kate bush

Honouring Women

24974393973_00efb80acd_m A grand old time!

There has been a lot of emphasis on women since the beginning of the year and more often than not, thankfully in a positive light. In Ireland anyway we’ve learned so much about the important roles played by women in the rising of 1916 and beyond, as the country struggled for independence. Studying history in school in the 1980’s however, we were led to believe it was a male only revolution but thankfully women are now getting the recognition they deserve. Women of all generations are flourishing in the arts, in politics and business and although it’s difficult to believe in 2016, we still have a long way to go to achieve the gender equality to which we are so rightly entitled.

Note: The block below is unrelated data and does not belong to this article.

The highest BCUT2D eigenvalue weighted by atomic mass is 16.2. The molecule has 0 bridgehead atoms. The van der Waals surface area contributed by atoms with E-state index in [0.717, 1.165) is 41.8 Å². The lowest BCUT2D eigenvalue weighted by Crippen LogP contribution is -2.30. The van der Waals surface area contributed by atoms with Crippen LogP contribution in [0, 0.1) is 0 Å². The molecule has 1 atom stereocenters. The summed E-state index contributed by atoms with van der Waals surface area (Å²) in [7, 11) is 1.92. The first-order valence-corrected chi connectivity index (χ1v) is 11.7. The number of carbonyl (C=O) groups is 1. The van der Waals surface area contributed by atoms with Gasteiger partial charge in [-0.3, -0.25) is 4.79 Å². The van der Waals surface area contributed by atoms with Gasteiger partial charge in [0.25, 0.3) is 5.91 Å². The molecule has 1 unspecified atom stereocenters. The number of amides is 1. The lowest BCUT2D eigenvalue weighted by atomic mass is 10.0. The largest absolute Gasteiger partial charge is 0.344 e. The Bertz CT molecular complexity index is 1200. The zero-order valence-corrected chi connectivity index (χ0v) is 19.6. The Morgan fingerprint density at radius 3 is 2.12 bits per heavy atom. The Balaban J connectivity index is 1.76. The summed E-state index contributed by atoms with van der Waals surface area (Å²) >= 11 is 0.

Gender discrimination in terms of education, employment, pay, human rights etc., is ubiquitous, battles are hard-won in the West but women living in developing or dictatorial countries haven’t even been invited to the war.
In honour of International Women’s Day and in this Women In History Month, today’s show is all about the ladies. We’ll have poetry from Sharon Olds, Lucille Clifton and Radmila Lazic and music from Kate Bush, India Arie and Natasha Khan. We think of our Grandmothers, Mothers, Sisters, Daughters, Neice’s all over the world fighting battles from the personal to the political; we think of women who broke the barriers, cleared the path and led the way from Sappho to Simone de Beauvoir, Harriet Beecher-Stowe to Benazir Bhutto, Mirabai to Malala Yousafzai. Warriors, nurturers, lovers and friends – we are every woman!

 

 

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Study of the past